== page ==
“I will go,” he said. “I will go to Troy.”
The rosy gleam of his lip, the fevered green of his eyes. There was not a line anywhere on his face, nothing creased or graying; all crisp. He was spring, golden and bright. Envious death would drink his blood, and grow young again.
He was watching me, his eyes as deep as earth.
“Will you come with me?” he asked.
The never-ending ache of love and sorrow. Perhaps in some other life I could have refused, could have torn my hair and screamed, and made him face his choice alone. But not in this one. He would sail to Troy and I would follow, even into death. “Yes,” I whispered. “Yes.”
I have always loved greek mythology, but Trojan War, along with Hades and Persephone, are my favorites. Maybe it is the tragedy surrounding the war, the romanticized idea that it was all for love, or the glory that follows that allows the story to be immortalized. I know the story by heart, even the people that ignorant with the story would at least know the main plot or heard the name of the great hero Achilles. For some reason, I never pay attention to Achilles and his companions. I always favored Priam and Odysseus, sometimes Hector depending on the depictions, but never Achilles, let alone Patroclus. And yet, all the rave reviews and heart breaking sounds I’ve heard on goodreads really convinced me to read this book, despite my indifference towards Achilles and Patroclus.
“We were like gods at the dawning of the world, & our joy was so bright we could see nothing else but the other.”
At the beginning, I prefer Achilles over Patroclus. Patroclus is all doom and gloom, while Achilles is bright. But after a while, I come to prefer Patroclus and his quietness, yet always alert and thinking than Achilles vivaciousness. Achilles always seemed arrogant to me, ill tempered, maybe because his godly powers. We all know how he joined the war for glory, hailed the best of them all, and eventually his fight with Agamemnon. We all know how his story ended, his powers and glory, and yet we almost know nothing of his life before the war. Seeing him from Patroclus’ eyes is really something. We see his soft side, his playful side, his loving side. We see him as mortal and boy, as Patroclus equals and yet also protector. Seeing them growing up together, soaking and savoring each moments. Loving each other in secret, and yet also openly. We see how lost he was with grief, and how he would do anything to be with Patroclus again. In the end, his desire for glory cost him what mattered to him the most, and it drove him mad with grief that he killed Hector even though he knew it would cost him his life.
Other than Achilles and Patroclus, we also meet an all too familiar cast of characters. Odysseus with his wit, Agamemnon with his pride, Ajax with his own power, Paris with his recklessness, Hector with his ability to defend Troy, and Priam with his kindness. The story mostly stayed true to the Illiad, with only a few changes to personal thoughts and feelings.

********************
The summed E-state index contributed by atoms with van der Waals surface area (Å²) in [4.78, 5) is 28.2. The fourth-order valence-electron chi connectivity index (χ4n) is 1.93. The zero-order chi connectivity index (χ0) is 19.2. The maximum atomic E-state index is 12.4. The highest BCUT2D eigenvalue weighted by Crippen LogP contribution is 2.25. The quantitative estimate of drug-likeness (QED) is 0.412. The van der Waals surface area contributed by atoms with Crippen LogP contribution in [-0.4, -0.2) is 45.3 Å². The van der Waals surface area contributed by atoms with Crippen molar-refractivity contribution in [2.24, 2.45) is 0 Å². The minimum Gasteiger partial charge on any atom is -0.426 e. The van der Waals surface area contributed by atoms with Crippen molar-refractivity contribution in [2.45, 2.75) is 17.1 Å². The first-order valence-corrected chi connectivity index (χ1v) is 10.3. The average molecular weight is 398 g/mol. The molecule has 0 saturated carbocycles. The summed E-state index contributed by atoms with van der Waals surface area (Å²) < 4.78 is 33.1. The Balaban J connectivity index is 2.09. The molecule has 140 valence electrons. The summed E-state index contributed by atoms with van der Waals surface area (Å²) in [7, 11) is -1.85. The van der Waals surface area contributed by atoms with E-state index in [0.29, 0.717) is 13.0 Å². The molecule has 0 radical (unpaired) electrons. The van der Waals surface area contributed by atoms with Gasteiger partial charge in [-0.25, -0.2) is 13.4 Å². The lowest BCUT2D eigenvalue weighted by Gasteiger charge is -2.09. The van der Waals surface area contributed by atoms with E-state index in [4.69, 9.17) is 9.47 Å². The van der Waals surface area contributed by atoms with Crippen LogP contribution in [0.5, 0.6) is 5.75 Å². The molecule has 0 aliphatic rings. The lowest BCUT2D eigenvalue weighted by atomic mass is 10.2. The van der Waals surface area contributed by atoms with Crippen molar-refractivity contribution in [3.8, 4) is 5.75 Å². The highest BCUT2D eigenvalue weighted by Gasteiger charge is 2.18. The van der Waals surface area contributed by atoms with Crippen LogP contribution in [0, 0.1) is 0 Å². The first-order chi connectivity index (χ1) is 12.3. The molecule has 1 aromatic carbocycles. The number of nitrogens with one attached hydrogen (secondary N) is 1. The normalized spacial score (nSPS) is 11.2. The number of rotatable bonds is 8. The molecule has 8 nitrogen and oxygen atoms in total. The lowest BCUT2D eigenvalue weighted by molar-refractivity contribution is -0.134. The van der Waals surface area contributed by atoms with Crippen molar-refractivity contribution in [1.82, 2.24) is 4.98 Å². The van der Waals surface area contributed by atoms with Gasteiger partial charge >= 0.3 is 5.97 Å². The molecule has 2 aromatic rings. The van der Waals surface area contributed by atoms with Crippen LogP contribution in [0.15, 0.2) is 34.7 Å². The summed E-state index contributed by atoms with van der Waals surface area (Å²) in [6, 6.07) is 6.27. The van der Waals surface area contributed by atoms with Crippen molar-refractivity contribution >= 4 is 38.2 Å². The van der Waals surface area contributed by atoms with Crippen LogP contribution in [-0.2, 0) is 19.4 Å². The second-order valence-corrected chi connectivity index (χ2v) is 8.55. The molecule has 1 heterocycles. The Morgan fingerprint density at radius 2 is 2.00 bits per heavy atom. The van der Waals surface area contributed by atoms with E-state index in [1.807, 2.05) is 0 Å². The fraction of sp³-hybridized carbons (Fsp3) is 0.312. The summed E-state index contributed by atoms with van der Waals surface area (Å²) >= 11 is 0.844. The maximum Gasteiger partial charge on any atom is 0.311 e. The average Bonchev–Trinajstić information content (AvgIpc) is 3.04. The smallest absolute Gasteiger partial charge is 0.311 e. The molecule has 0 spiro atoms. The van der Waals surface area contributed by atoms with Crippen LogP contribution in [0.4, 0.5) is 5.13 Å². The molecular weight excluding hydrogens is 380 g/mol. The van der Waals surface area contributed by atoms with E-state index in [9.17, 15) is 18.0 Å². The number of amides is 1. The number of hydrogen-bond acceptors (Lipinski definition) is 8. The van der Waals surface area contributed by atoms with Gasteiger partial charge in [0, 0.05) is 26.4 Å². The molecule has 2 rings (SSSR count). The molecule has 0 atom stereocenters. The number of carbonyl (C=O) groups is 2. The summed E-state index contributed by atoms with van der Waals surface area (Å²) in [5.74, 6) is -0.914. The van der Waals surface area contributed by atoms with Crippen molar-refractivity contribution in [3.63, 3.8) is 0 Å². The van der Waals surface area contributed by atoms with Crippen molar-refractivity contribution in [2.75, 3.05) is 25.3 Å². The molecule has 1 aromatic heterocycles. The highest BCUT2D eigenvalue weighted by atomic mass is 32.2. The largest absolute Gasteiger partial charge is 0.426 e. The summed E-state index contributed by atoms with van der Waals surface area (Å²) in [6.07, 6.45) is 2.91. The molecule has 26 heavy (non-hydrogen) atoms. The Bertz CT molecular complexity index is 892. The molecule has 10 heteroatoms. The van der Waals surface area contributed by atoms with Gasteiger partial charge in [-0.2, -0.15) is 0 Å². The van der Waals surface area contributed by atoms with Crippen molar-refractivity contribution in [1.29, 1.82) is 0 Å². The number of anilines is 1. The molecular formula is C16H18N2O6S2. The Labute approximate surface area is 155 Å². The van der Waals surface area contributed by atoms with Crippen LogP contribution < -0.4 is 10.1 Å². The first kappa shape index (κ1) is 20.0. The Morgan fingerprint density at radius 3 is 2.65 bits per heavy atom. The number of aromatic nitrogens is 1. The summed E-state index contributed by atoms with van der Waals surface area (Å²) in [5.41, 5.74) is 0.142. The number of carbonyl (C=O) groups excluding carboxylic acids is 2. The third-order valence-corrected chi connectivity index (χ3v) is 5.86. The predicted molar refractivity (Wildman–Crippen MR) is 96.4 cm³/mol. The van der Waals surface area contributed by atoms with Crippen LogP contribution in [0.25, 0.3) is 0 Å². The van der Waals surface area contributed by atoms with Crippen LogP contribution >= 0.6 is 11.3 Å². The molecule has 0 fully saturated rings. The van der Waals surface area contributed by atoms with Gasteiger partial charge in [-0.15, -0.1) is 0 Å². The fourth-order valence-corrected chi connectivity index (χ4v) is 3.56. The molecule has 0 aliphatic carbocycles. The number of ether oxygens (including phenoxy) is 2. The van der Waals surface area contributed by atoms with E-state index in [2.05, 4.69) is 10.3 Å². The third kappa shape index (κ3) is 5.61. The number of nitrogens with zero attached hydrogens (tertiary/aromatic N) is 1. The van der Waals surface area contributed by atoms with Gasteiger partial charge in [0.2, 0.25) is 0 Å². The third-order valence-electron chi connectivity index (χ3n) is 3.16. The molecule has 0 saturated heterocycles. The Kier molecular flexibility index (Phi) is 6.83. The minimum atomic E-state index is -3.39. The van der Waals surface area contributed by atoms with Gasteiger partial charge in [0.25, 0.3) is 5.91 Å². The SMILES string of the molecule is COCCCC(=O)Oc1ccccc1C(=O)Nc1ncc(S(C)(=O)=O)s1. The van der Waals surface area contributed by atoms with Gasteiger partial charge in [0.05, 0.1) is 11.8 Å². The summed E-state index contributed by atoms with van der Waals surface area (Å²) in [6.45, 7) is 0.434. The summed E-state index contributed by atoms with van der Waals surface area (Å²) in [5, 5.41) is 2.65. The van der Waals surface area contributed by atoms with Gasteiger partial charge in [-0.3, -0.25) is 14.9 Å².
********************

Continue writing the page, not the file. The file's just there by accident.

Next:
“I could recognize him by touch alone, by smell; I would know him blind, by the way his breaths came and his feet struck the earth. I would know him in death, at the end of the world.”
The writing is really beautiful, I can’t explain really well without embarassing myself. It’s tender, delicate and beautiful. It’s like an intricate weaving, colorful and vivid. It’s like your comfort food, warm and makes you want to fill yourself with them. If I read a physical copy, it would be full of tabs, but alas, I read an e-book copy (I would definitely buy a book). It’s as tender and fragile, yet strong, as the love between Achilles and Patroclus themselves.
I would never looked at the word “Patroclus” without thinking of “Pa-tro-clus” and “this and this and this” without my heart breaking.
“Name one hero who was happy.”
I considered. Heracles went mad and killed his family; Theseus lost his bride and father; Jason’s children and new wife were murdered by his old; Bellerophon killed the Chimera but was crippled by the fall from Pegasus’ back.
“You can’t.” He was sitting up now, leaning forward.
“I know. They never let you be famous AND happy.” He lifted an eyebrow. “I’ll tell you a secret.”
“Tell me.” I loved it when he was like this.
“I’m going to be the first.” He took my palm and held it to his. “Swear it.”
“Because you’re the reason. Swear it.”
“I swear it,” I said, lost in the high color of his cheeks, the flame in his eyes.
“I swear it,” he echoed.
The Song of Achilles is everything I wanted and more. It shines a different light to the story of Trojan War and the tragedy that was Achilles. It is a story about love and friendship, loyalty and kindness, ambition and downfall. It is a quiet observation of a lover, loving and admiring, to his lover. It is powerful, heartbreaking, and lovely. A truly amazing journey for everyone who read it, whether they love greek mythology or not.
“In the darkness, two shadows, reaching through the hopeless, heavy dusk. Their hands meet, and light spills in a flood like a hundred golden urns pouring out of the sun.”